Maine fishermen hauled in 110.8 million pounds of lobsters in 2017 with a value of more than $400 million. While still incredibly large, this volume represented a 16 percent decline and $100 million loss compared to previous years of record-setting landings.
Since the late 1980s, Maine’s lobster landings have multiplied sixfold, while the area of highest landings has shifted Down East to Hancock and Washington counties. The U.S. lobster fishery is now the nation’s most valuable single-species fishery.
But last year’s decline was the largest in more than 50 years, leading the industry and scientists to wonder whether the boom has come to an end.
“The other possible reason for the decline is that larval settlement has spread out across a larger range of depths, effectively reducing settlement densities in the routine shallow-water monitoring locations.” Richard Wahle
The patterns are consistent with forecasts based on juvenile lobster population surveys founded and overseen by professor Richard Wahle in the University of Maine School of Marine Sciences.
In 1989 with support from Maine Sea Grant, Wahle initiated data collection for the American Lobster Settlement Index, a program that monitors the number of baby lobsters that “settle” to the sea floor every year. Counts are made at some 100 sites from Rhode Island to Atlantic Canada. While the monitoring is now conducted by participating marine resource agencies in the U.S. and Canada, Wahle’s lab hosts the collective database, developing and testing the index as a forecasting tool.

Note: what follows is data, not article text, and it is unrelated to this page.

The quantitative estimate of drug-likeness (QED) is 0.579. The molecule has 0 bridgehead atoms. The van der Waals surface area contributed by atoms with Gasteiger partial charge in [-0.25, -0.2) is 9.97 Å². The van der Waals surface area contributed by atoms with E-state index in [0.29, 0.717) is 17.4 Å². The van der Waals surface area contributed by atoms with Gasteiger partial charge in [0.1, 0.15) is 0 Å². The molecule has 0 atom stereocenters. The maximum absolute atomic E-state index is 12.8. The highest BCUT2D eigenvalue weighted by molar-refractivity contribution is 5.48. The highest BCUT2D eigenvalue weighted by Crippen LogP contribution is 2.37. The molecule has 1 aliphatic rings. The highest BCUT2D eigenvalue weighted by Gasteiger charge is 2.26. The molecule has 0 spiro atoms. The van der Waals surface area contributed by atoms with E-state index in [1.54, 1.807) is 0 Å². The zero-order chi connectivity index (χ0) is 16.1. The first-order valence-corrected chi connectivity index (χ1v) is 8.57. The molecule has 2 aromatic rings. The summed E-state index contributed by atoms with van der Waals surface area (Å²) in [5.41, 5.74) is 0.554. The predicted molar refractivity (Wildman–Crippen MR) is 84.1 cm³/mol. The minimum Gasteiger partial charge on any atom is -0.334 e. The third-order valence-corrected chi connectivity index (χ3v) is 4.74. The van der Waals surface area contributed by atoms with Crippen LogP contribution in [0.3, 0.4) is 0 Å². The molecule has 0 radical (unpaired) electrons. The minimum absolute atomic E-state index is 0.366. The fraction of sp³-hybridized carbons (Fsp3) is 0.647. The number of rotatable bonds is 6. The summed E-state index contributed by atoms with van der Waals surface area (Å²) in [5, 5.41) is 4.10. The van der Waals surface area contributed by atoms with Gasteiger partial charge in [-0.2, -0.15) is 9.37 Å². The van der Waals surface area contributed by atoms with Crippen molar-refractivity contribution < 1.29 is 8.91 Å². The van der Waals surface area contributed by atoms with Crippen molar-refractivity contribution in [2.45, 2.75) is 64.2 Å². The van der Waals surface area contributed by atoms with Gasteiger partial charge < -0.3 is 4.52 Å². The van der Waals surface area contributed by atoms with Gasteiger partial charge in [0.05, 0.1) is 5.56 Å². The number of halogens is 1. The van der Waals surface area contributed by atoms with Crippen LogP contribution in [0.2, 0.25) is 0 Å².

There are two prevailing explanations for such little settlement, he says. One is that more larval lobsters are dying before they reach the settlement stage. The other is that they are spreading to new deepwater nursery grounds not covered by current monitoring efforts.
To understand settlement in deepwater out of reach of standard diver-based sampling, Wahle received funding from Maine Sea Grant in 2016 to expand the settlement survey to deeper water. His aim is to examine links between temperature gradients and lobster settlement, both depth-wise and along the coast.
Working with research partners and lobstermen, preliminary data confirm that newly settled lobsters are as deep as 80 meters and in different settlement patterns east to west. Industry partner Ready Seafood has provided funding to continue deepwater settlement monitoring through 2019.